While the economic crisis caused by the Covid-19 pandemic has left 85% of South Africans in need of financial help, recent data has shown that South African’s credit scores are going up after the national lockdown which began in March this year.
The light at the end of the tunnel shows that 51% of South Africans now have a higher credit score than they did before lockdown. Short-term loan providers attribute the improvement of credit scores to a temporary reduction in defaults because of payment holidays offered to consumers at the beginning of lockdown.
Ayanda Ndimande, business development manager of Retail Credit at Sanlam said that as one would rely on a fitness trainer to advise them on the best fitness routines suited for them and a life coach for mentorship, so should one have a financial coach to guide them regarding their finances.
Ndimande said that consumers can do this with the help of a financial coach.
“A financial coach works with you on a continuous basis, focusing on the ‘here and now’ by helping you better understand your financial profile to become and stay financially secure. This includes understanding your specific financial challenges and the steps that need to be taken to improve your credit score.
“If you have a view and understanding of both sides of your personal balance sheet, it is the first step in becoming financially fit,” said Ndimande.
A financial planner on the other hand helps you holistically plan your portfolio to ensure you have adequate cover for your life circumstances.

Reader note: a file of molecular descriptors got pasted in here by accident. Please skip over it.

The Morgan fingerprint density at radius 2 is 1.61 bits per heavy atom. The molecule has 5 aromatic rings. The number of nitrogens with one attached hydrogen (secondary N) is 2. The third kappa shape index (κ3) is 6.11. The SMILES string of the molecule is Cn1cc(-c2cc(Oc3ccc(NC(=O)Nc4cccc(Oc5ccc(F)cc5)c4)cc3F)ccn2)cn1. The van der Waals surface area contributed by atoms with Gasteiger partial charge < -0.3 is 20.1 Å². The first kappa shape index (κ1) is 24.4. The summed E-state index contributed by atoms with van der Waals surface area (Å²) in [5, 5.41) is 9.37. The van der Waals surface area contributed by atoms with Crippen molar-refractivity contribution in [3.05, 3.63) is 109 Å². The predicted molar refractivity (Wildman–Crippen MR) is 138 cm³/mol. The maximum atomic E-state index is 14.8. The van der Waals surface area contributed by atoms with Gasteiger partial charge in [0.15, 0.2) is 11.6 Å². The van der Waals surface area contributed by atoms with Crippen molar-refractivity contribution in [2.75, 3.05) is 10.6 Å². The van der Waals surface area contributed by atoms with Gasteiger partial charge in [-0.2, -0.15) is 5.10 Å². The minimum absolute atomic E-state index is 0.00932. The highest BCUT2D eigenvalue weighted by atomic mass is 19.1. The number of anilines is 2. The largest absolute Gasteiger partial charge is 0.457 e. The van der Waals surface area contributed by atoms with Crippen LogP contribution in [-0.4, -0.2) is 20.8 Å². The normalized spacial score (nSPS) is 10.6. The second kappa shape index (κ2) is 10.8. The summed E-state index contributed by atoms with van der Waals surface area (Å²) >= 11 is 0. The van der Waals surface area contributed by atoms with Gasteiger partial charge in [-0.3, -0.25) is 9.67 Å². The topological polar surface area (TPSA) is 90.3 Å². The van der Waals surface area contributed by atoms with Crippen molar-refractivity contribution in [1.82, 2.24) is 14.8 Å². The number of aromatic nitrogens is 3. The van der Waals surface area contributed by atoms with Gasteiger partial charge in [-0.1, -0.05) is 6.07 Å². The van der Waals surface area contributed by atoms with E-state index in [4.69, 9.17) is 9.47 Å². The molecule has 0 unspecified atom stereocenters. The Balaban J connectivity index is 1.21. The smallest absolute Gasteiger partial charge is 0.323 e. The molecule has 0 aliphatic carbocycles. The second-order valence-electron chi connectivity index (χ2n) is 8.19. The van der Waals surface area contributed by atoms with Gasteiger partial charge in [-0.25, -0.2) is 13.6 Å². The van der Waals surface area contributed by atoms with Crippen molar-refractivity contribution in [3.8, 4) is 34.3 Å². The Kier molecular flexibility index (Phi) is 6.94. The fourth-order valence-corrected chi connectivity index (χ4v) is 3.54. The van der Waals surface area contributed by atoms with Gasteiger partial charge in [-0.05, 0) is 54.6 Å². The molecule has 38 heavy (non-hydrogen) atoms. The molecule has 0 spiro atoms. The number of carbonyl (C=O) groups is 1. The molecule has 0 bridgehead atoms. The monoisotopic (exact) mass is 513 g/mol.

Investec points out that there are two types of credit: secured credit means borrowing against an asset such as a home or a car, while unsecured credit includes things like store cards, credit cards or personal loans.
A credit score is a summary number based on your credit report, which contains information about the debt you’ve had, how you’ve paid it back, as well as your age and employment status.
When you apply for credit, the financial institution you’re applying through will pull a credit report from a credit bureaus. The report typically includes:
- A two-year history of all the credit you’ve applied for;
- The credit accounts you have and your payment history with them (including any late or skipped payments);
- Any court judgments or defaults you may have against you.
All this information is then compiled into a single credit score, Investec said.
Most credit bureaus rate your credit score between 300 and 850:
- A low score is generally considered to be between 300 and 579;
- A fair score is between 580 and 669;
- A good score is anything above 700.
The higher your credit score is, the healthier your credit is, which means you’re more likely to be approved for a credit application
If you want to understand how your credit score is calculated, why credit providers use this score to decide if you are a good or bad credit risk and how a good score can benefit you to negotiate interest rates, it is best to get a financial coach on board.
Below, Ndimande discusses how your credit score is calculated:
- How you pay your credit obligations both currently and historically. This accounts for 35% of the score. A missed or late payment affects the score negatively.
- How much and often you utilise credit made available to you. This takes 30% of the calculation and is based on the balances owed on loans and credit card.
- The length of time you have actively used credit. The longer the history of credit and on time payment, the better the score. It is good to have debt that is well managed and is taken for good reasons. This contributes 15% to the overall score.
- Type of credit available across all credit products contributes 10%. A mixture of long- and short-term credit can be favourable.
The most important aspects of credit is payment performance, managing credit and a good credit utilization, Sanlam said.
Improving your financial wellbeing is just as important as maintaining a good overall wellbeing. Consumers can do this by being aware of their finances every day so that they know what they are spending and how much they are saving, Ndimande said.